Critical illness is associated with a systemic inflammatory response and catabolic state that leads to increased infections, multiorgan dysfunction, prolonged hospitalization, and death. The individual’s adaptive response aims to increase energy provision to vital organs by increasing release of pituitary hormones, increasing sympathetic nervous system stimulation, and increasing peripheral resistance to anabolic hormones. Society of Critical Care Medicine (SCCM) and American Society of Parenteral and Enteral Nutrition (ASPEN)’s approach to nutritional is designed to preserve lean body mass, attenuate stress response, prevent oxidative injury, and modulate immune response.1 The current nutritional bundle includes (1) assess patients for nutritional risk and calculate energy and protein requirements to determine goals; (2) initiate enteral nutrition (EN) within 24 to 48 hours after the onset of critical illness and admission to the intensive care unit (ICU) and increase to goal within the first week of the ICU stay; (3) reduce the risk of aspiration or improve tolerance to gastric feeding with the use of prokinetic agents, continuous infusion, chlorhexidine mouthwash, elevation of the head of the bed, and diverted level of feeding in the gastrointestinal (GI) tract; (4) implement enteral feeding protocols with institution-specific strategies to promote delivery of enteral nutrition; (5) do not use gastric residual volumes as part of routine care to monitor ICU patients on EN; and (6) start parenteral nutrition (PN) early when EN is not feasible or sufficient in high-risk poorly nourished patients.1
The patient population in the ICU is heterogeneous, and objective markers such as albumin, prealbumin, transferrin, and retinol binding protein participate in the acute phase response and do not accurately reflect the nutritional status of a critically ill patient.1 Other markers are still under investigation; these include calcitonin, C-reactive protein, interleukin-1, interleukin-6, citrulline, ultrasound with measurement of muscle mass, and computed tomography.1 Nutritional risk assessment such as the Nutritional Risk Score (NRS-2002) helps to identify patients who will likely benefit from early enteral therapy because they will reduce nosocomial infection, complications, and mortality risk.1 Patients with an NRS-2002 greater than 3 are at risk, and those with scores of 5 or greater are at high nutritional risk.1-4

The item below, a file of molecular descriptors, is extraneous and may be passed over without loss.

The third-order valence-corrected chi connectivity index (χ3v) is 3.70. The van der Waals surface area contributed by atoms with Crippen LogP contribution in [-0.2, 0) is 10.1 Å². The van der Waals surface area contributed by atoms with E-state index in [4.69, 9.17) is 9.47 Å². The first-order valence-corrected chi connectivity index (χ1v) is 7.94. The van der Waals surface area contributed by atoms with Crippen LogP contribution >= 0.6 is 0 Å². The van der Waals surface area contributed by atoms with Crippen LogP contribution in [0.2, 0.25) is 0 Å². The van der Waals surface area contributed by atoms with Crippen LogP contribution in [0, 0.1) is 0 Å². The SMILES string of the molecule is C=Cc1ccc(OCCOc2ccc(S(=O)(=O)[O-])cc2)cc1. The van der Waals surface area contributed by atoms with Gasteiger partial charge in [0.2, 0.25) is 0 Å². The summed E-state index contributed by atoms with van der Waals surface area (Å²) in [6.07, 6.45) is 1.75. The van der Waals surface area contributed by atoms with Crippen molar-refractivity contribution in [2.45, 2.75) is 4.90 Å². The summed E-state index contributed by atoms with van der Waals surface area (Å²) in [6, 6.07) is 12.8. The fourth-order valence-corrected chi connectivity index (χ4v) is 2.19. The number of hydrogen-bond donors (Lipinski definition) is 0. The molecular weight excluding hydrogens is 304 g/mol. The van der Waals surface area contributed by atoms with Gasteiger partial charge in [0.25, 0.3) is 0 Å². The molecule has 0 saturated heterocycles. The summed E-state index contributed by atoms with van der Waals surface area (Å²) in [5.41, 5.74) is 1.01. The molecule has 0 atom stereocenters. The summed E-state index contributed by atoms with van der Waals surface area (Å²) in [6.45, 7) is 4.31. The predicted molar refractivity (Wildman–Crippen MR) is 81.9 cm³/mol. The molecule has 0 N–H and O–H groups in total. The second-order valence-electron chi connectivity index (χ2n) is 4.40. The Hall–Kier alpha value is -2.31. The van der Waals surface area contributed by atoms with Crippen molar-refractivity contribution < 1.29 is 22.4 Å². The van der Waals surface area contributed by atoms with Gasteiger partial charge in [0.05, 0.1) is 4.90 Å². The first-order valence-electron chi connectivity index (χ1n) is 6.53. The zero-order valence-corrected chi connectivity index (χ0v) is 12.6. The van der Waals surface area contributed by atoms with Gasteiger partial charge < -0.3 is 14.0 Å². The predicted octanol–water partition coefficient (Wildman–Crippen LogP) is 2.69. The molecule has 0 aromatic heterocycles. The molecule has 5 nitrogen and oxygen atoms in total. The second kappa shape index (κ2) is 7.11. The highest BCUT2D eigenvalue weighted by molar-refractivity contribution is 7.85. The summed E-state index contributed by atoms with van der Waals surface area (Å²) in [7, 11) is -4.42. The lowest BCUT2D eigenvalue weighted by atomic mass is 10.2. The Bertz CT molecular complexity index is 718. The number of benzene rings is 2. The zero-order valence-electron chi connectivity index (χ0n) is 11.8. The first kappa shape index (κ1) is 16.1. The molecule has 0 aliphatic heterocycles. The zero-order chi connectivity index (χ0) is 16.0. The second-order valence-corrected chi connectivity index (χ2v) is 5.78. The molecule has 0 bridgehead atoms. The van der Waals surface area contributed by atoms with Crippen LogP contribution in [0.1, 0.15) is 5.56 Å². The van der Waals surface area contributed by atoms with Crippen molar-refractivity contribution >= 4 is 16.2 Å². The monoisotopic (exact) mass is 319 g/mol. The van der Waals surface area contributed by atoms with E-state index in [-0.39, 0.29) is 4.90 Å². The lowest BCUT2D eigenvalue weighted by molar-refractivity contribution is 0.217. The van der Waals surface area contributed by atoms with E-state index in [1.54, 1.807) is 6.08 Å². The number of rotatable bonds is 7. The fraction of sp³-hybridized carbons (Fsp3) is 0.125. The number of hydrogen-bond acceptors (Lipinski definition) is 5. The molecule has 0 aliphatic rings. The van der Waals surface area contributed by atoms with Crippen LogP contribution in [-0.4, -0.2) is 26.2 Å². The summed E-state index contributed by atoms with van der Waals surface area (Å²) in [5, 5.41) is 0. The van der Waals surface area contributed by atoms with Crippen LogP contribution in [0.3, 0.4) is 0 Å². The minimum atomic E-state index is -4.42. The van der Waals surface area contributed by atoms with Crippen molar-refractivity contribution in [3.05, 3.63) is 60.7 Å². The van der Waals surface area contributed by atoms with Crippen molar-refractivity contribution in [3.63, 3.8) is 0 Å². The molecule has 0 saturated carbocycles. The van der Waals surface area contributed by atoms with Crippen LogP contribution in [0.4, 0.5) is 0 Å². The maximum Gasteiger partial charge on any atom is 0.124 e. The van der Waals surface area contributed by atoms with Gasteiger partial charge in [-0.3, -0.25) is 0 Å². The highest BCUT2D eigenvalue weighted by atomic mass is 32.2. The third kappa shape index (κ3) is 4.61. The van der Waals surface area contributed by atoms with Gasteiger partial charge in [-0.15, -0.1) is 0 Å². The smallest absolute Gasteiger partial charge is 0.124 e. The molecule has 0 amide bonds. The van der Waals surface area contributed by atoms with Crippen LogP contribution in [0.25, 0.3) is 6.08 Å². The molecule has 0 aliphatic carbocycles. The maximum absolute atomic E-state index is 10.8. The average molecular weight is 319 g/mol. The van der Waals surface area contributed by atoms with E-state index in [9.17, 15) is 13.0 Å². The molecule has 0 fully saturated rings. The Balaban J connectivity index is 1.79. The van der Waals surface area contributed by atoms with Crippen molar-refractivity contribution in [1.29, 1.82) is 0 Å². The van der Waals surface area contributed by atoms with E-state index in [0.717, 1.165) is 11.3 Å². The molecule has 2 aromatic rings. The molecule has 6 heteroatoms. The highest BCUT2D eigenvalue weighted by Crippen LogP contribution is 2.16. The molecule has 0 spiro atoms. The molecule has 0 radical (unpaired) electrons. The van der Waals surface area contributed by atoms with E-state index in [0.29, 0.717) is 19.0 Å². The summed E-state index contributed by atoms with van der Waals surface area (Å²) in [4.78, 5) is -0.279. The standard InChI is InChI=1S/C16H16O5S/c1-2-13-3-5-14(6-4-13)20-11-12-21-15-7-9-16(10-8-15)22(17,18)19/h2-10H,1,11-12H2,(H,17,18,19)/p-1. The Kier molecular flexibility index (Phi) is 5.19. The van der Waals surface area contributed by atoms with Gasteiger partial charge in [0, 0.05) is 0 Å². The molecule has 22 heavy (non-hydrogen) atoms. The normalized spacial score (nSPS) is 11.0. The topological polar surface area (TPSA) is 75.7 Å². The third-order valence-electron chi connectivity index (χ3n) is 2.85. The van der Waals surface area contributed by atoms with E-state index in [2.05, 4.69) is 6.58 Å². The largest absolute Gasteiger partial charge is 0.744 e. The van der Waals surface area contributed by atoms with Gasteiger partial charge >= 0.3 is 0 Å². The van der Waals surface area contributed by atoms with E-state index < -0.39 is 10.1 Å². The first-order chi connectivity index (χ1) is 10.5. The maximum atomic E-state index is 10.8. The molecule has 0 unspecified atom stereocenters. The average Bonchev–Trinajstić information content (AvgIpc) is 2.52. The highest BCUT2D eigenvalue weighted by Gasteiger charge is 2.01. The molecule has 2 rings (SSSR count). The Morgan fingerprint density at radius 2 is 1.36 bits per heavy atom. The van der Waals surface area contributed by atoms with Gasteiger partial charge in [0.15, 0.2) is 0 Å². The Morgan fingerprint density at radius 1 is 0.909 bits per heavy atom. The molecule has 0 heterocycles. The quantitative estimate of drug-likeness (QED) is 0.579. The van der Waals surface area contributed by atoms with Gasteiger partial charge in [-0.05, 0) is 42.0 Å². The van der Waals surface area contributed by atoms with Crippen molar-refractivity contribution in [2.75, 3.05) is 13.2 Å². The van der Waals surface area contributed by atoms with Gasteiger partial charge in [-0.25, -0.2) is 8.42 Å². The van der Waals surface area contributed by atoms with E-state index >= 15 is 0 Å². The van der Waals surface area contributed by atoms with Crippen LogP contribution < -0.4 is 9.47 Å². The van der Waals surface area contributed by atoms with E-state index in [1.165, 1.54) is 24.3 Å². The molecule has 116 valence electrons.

Energy needs are determined via indirect calorimetry (low evidence), but when this is unavailable, a weight-based equation of 25 to 30 kcal/kg/d can be used.1 The accuracy of this equation varies from 40% to 75% and becomes less accurate with obese and underweight patients.1 Other considerations for this calculation include using dry weight and including energy provided by dextrose-containing fluids and lipid-based medications.1 Because of protein’s role in wound healing, immune function, and maintaining lean body mass, protein requirements are higher in critically ill patients, and most EN has a high ratio of nonprotein calorie to nitrogen.1 When nitrogen balance studies are not available, 1.2 to 2 g/kg/d can be used to monitor adequate protein provision, although requirements maybe higher in patients with burns or trauma.1 There is low-level evidence suggesting that protein provision is more closely linked to better outcomes than total energy provision, although two subsequent small randomized controlled trials (RCTs) showed no difference.1,5-9